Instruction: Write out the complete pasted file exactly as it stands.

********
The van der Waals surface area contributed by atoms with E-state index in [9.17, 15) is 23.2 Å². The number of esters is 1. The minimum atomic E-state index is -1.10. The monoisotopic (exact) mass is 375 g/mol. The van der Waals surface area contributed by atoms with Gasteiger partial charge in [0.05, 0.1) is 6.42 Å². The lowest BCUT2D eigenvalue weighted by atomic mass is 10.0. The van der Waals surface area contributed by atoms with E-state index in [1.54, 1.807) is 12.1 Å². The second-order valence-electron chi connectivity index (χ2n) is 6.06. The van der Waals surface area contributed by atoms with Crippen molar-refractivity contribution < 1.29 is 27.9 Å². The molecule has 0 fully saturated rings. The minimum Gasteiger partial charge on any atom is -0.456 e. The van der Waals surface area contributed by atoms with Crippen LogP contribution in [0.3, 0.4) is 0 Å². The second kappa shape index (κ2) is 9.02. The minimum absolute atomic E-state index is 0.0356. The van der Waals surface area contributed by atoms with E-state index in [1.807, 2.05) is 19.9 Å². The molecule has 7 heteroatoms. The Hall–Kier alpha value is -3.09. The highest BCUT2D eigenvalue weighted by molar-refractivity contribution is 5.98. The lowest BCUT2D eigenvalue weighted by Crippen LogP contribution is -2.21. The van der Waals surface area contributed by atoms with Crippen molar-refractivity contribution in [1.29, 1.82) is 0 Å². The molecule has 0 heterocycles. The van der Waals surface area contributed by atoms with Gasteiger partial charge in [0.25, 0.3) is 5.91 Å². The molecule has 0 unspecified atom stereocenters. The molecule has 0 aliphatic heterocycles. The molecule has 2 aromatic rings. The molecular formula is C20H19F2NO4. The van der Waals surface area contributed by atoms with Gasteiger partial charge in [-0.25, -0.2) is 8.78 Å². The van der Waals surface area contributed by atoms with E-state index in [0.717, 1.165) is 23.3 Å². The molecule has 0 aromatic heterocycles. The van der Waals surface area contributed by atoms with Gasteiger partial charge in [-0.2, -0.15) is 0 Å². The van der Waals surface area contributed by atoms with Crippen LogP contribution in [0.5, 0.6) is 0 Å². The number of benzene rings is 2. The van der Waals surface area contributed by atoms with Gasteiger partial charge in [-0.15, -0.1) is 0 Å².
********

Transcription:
The van der Waals surface area contributed by atoms with E-state index in [9.17, 15) is 23.2 Å². The number of esters is 1. The minimum atomic E-state index is -1.10. The monoisotopic (exact) mass is 375 g/mol. The van der Waals surface area contributed by atoms with Gasteiger partial charge in [0.05, 0.1) is 6.42 Å². The lowest BCUT2D eigenvalue weighted by atomic mass is 10.0. The van der Waals surface area contributed by atoms with E-state index in [1.54, 1.807) is 12.1 Å². The second-order valence-electron chi connectivity index (χ2n) is 6.06. The van der Waals surface area contributed by atoms with Crippen molar-refractivity contribution < 1.29 is 27.9 Å². The molecule has 0 fully saturated rings. The minimum Gasteiger partial charge on any atom is -0.456 e. The van der Waals surface area contributed by atoms with Crippen LogP contribution in [0.3, 0.4) is 0 Å². The second kappa shape index (κ2) is 9.02. The minimum absolute atomic E-state index is 0.0356. The van der Waals surface area contributed by atoms with E-state index in [1.807, 2.05) is 19.9 Å². The molecule has 7 heteroatoms. The Hall–Kier alpha value is -3.09. The highest BCUT2D eigenvalue weighted by molar-refractivity contribution is 5.98. The lowest BCUT2D eigenvalue weighted by Crippen LogP contribution is -2.21. The van der Waals surface area contributed by atoms with Crippen molar-refractivity contribution in [1.29, 1.82) is 0 Å². The molecule has 0 heterocycles. The van der Waals surface area contributed by atoms with Gasteiger partial charge in [0.25, 0.3) is 5.91 Å². The molecule has 0 unspecified atom stereocenters. The molecule has 0 aliphatic heterocycles. The molecule has 2 aromatic rings. The molecular formula is C20H19F2NO4. The van der Waals surface area contributed by atoms with Gasteiger partial charge in [-0.25, -0.2) is 8.78 Å². The van der Waals surface area contributed by atoms with E-state index in [0.717, 1.165) is 23.3 Å². The molecule has 0 aromatic heterocycles. The van der Waals surface area contributed by atoms with Gasteiger partial charge in [-0.2, -0.15) is 0 Å². The van der Waals surface area contributed by atoms with Crippen LogP contribution in [0.5, 0.6) is 0 Å². The number of benzene rings is 2. The van der Waals surface area contributed by atoms with Gasteiger partial charge in [-0.15, -0.1) is 0 Å².